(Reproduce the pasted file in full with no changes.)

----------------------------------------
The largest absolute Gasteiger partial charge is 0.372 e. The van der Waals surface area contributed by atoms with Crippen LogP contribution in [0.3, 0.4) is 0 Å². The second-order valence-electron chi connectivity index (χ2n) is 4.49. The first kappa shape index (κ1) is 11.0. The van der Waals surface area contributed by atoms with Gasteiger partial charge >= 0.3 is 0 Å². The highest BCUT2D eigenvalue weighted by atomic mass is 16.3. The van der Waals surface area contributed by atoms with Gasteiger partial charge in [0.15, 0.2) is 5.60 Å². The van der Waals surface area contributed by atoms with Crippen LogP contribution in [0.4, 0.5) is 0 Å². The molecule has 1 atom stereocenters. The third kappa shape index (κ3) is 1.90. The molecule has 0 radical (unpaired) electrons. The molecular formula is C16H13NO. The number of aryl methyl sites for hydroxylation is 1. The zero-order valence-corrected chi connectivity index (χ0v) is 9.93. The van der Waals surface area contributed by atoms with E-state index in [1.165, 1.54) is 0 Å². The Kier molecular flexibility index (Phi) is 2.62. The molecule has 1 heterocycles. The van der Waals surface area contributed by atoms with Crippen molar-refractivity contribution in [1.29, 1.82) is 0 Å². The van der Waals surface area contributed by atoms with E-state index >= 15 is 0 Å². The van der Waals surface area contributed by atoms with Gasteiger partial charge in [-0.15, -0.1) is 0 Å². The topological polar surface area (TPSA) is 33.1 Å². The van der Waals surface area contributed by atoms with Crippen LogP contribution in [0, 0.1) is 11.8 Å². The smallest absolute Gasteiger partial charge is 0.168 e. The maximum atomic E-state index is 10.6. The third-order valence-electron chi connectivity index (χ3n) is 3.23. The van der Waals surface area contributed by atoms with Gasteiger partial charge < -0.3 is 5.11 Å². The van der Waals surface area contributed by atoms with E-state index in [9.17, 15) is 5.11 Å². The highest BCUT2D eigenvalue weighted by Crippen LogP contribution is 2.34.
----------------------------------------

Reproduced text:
The largest absolute Gasteiger partial charge is 0.372 e. The van der Waals surface area contributed by atoms with Crippen LogP contribution in [0.3, 0.4) is 0 Å². The second-order valence-electron chi connectivity index (χ2n) is 4.49. The first kappa shape index (κ1) is 11.0. The van der Waals surface area contributed by atoms with Gasteiger partial charge >= 0.3 is 0 Å². The highest BCUT2D eigenvalue weighted by atomic mass is 16.3. The van der Waals surface area contributed by atoms with Gasteiger partial charge in [0.15, 0.2) is 5.60 Å². The van der Waals surface area contributed by atoms with Crippen LogP contribution in [0.4, 0.5) is 0 Å². The molecule has 1 atom stereocenters. The third kappa shape index (κ3) is 1.90. The molecule has 0 radical (unpaired) electrons. The molecular formula is C16H13NO. The number of aryl methyl sites for hydroxylation is 1. The zero-order valence-corrected chi connectivity index (χ0v) is 9.93. The van der Waals surface area contributed by atoms with E-state index in [1.165, 1.54) is 0 Å². The Kier molecular flexibility index (Phi) is 2.62. The molecule has 1 heterocycles. The van der Waals surface area contributed by atoms with Crippen molar-refractivity contribution in [1.29, 1.82) is 0 Å². The van der Waals surface area contributed by atoms with E-state index >= 15 is 0 Å². The van der Waals surface area contributed by atoms with Gasteiger partial charge in [-0.15, -0.1) is 0 Å². The topological polar surface area (TPSA) is 33.1 Å². The van der Waals surface area contributed by atoms with Crippen LogP contribution in [0, 0.1) is 11.8 Å². The smallest absolute Gasteiger partial charge is 0.168 e. The maximum atomic E-state index is 10.6. The third-order valence-electron chi connectivity index (χ3n) is 3.23. The van der Waals surface area contributed by atoms with Gasteiger partial charge < -0.3 is 5.11 Å². The van der Waals surface area contributed by atoms with E-state index in [9.17, 15) is 5.11 Å². The highest BCUT2D eigenvalue weighted by Crippen LogP contribution is 2.34.